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Sunday, May 21, 2006

Do you really think they would care?

In an Arutz 7 interview, Rabbi Ratzon Arusi, a well-known member of the Chief Rabbinic Council in Israel has stated that certain "red lines" must be demarcated in the battle with the Israeli Supreme Court over various aspects of Israeli society.
Rabbi Arusi is of the opinion that, "we have reached a point at which we must set a red line, and say that if the State of Israel crosses it, the entire religious community will resign from the Knesset. This will truly shake the foundations, even of secular society."
What has yanked Rabbi Arusi's chain?
"The rabbi says that of late there have been several instances that are bringing the said "red line" closer. He named the following:

The Disengagement Plan - which "passed in the Knesset by a formal majority which merely masked the deception on which it was based."

The objections to the Tal Law, which regulates the army exemptions of yeshiva students, but which is still being challenged in the courts and facing public attack. "The secular public doesn't realize that this law deals with a gradual process; they want 'now.' This causes tensions, and could lead to an explosion. Instead of allowing the process to take its course and enable yeshiva students to find their place in society, they push and push, causing the hareidi-religious world's antagonism to increase."

The collapse of official religious institutions. "They did away with the Ministry of Religious Affairs, and didn't establish an alternative. The mikvaot [ritual baths], kashrut, and yeshivot are in mortal danger."'
I certainly understand his frustration, but it seems to me that an act of mass resignation of all the religious MKs would be a declaration that the religious parties have come to the realization that there is no chance of them having any significant effect on Israeli society. It would not "truly shake the foundations", but merely verify an opinion that I have held for a long time. Namely, that it is an axiomatic building block of Medinat Yisrael that the religious sector have no say in what goes on in Israel on a national level.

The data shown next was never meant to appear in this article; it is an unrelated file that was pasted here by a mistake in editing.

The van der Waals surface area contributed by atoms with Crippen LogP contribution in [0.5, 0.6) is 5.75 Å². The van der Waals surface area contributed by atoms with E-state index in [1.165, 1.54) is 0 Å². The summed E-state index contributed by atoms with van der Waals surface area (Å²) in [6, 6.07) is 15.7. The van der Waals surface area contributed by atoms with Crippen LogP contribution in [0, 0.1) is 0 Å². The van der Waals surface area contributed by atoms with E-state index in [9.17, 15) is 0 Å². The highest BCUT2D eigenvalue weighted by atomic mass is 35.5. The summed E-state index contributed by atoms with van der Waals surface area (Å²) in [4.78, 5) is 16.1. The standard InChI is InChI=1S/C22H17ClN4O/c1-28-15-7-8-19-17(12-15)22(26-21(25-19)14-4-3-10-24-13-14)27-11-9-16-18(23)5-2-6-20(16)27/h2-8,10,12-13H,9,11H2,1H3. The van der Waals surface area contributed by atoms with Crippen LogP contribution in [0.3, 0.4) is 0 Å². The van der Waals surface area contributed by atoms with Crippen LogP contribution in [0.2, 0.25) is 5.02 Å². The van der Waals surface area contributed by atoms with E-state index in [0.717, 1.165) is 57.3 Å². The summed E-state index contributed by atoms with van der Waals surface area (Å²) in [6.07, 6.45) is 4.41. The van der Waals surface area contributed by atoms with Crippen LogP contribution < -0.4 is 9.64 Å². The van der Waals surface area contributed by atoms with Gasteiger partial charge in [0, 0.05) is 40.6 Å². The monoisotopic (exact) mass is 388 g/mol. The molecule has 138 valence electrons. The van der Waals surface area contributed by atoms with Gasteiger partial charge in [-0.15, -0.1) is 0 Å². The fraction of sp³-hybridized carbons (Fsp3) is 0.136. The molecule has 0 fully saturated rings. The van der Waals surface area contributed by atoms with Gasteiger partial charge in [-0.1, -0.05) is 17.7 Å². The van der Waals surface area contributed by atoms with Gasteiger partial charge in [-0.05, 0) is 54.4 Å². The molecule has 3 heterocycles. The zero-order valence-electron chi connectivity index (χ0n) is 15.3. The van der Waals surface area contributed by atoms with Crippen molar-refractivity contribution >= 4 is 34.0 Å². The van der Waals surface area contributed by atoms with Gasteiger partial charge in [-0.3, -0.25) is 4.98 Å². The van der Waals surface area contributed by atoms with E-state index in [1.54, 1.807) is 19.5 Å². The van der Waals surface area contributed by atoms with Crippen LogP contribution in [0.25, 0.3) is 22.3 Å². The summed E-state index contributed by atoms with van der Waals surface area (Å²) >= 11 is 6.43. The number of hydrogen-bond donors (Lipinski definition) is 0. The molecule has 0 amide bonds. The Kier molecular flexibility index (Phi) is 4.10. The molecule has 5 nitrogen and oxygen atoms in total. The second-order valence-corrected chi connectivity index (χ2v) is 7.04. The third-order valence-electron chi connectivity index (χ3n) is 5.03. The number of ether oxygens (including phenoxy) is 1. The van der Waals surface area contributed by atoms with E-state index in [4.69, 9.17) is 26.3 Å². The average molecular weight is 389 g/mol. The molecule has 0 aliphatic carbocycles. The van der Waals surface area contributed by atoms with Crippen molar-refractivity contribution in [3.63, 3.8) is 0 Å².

Many times people call for massive Aliyah of the religious from the West so as to affect change in Israel. While I do think that, since moving to Eretz Yisrael is a Mitzvah, it should be encouraged where feasible, I absolutely do not buy the above rationale for doing so. I truly believe that the Israeli establishment would rather hand over the reigns of power to a moderate Arab than a religious Jew. If there would be a massive wave of religious Aliyah, which actually threatened the secular hegemony, one of two things would happen:
a) The Supreme Court would find some grounds for disqualification of the religious parties, as being theocratic or some other trumped-up allegation.
b) The government would import another few hundred thousand Russian immigrants, or grant citizenship to foreign workers, or some other demographic reshifting to tip the scales in their favor.
In fact, the Israeli media would make merry, and the oligarchs would orgy, as the need to contend with the number one competing vision for the national identity would all but vanish, by the religious parties exiting the Knesset stage left.
Better to be a thorn in their side than a rose on your own grave.

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